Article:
Ah yes, the old wrong-pin sanfu. Been there myself. In fact, I've been there so many times that I now only use ONE pin. I've got an 80 lb bow shooting 100 gr tips, which I can hold dead on out to about 35 yds. I then practice the holdover at ranges out to 50. I'll never go back to multiple pins...
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befus...It is very easy. Whatever your level distance to your target is, you shoot it as if it was that distance, regardless of how high or low you are. In your case, if the deer is 20 yards from your tree and the tree and deer are on level ground, shoot as if the target (deer) is 20 yards away. It does not matter what your elevation is, you could be 10 feet or 100 feet off the ground and you should use your 20 yard pin, if the pin was adjusted to hit the target on level ground at 20 yards.
I'm saying if you know what the level distance is to the target, that is the distance you want to shoot it as. Shooting from a tree stand on level ground, just measure the distance from the tree to where you think your deer will be and shoot to kill.
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The distance from an elevated shooting position to a 20yd target is farther than the distance to a 20yd target when level to the ground.
If your height from the ground is side "A" of a triangle and the distance from the base of the tree to the target is side "B" of the triangle. Then your distance to the target is "C" - the hypotenuse.
Using the Pythagorean Theorem, we know that AÂ² + BÂ² = CÂ²
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You got that right, w/ today's speedy setups one pin is all you could ask for. I too shoot just one pin and I'm good from straight down out to 30 yards w/ that one pin. If the wary whitetail is any farther than that he will just have to be hunted another day.
Now, I think that if you are an elk, Muledeer, or antelope hunter that more pins may be desirable but, for the jumpy whitetail one seems to be enough.
Great point on exit path of your shot. If you keep this in mind it does not mater all that much on how high you sit. On the other hand I mssed on opening day at 13 yards It turns out I held on the wrong pin and shot over. I confirmed this by shooting at level ground and then again from the same place I shot from.
Happy buck sad me.
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Calculating the distance is only a short part of the equation. Due to the Laws of Physics the Gravitational pull has more effect on objects lauched in a parallel(level) manner than those that are launched in a perpindicular or angled manner.
Let's make a different example to make it alittle easier to understand:
Say you threw a base ball to a catcher at 25 yards on level ground. Now, picture the flight of the Baseball, it is very arched especially, if you can't hum it like the pros. I would venture to say 2-3 feet of fall if not a whole lot more of arch would be in the trajectory of that baseball. Now, say you dropped or threw the same ball from 25 yards straight (perpindicular) up in the air to a catcher 25 yards straight below you. There would be no arch therefore, if you compensated for the 3+ feet of drop that you did in your first level ground throws, you wouldn't even hit the catchers mit (infact, you would miss it quite a bit).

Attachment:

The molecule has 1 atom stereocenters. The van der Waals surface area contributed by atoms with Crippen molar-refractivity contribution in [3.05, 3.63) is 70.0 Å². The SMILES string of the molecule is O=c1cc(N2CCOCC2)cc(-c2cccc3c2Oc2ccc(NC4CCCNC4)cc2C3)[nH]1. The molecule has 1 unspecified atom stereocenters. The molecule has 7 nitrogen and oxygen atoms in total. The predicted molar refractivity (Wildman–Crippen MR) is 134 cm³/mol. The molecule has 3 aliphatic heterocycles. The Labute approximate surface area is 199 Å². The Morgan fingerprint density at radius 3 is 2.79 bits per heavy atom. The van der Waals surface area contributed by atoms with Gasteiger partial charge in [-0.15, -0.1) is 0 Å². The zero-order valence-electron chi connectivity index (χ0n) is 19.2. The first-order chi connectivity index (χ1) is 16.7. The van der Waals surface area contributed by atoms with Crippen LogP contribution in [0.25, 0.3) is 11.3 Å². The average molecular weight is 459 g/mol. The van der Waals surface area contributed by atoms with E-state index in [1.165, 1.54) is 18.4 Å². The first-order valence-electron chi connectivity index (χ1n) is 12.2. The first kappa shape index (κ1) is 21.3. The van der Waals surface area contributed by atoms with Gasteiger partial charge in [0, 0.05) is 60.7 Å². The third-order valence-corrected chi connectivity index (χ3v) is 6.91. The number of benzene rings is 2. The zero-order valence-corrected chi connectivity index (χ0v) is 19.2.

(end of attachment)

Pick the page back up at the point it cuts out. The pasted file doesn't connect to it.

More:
Like I said in earlier posts, this concept doesn't have dramatic effects unless you shoot from over 14-15 feet. I hunt 25-30 so, I have to know how my bow shoots from elevated positions. The higher your stand the higher your bow shoots at certain ranges but, like we said, faster bows eliminate alot of this problem.
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Your right the distance to the target will be longer from an elevated stand and that is why archers shoot high. But what I am saying is, it is not the distance to the target that is important. It is the distance gravity pushes down on the arrow that affect trajectory. You want to use side B of your triangle (the level distance to your target). I am saying the distance from your tree to the target on level ground is the distance to shoot your target at regardless of your height. Measure out from your tree 20 yards and put a bulleye out, get up in your tree 10ft, 20ft, 30ft, 100ft and use your 20 yard pin and you will hit the bulleye. The same thing uphill. If your 20 yards from the tree and the squirrel is 100 ft up in the tree use your 20 yd pin. You got him.
Bows shoot the same from elevated stands. You may shoot the bow differntly because you are positioning your eye differently to the sight. Basically you are changing your anchore point. If you bend at the waist and keep your eye postion the same as when your shooting on level ground you and your bow will shoot the same as on level ground.
Try it, it will work.
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BFRSHOOTER IS RIGHT YOU WILL SHOOT HIGH UP OR DOWN HILL NO MATTER HOW MUCH ANGLE OR HOW FAR YOU SHOOT.
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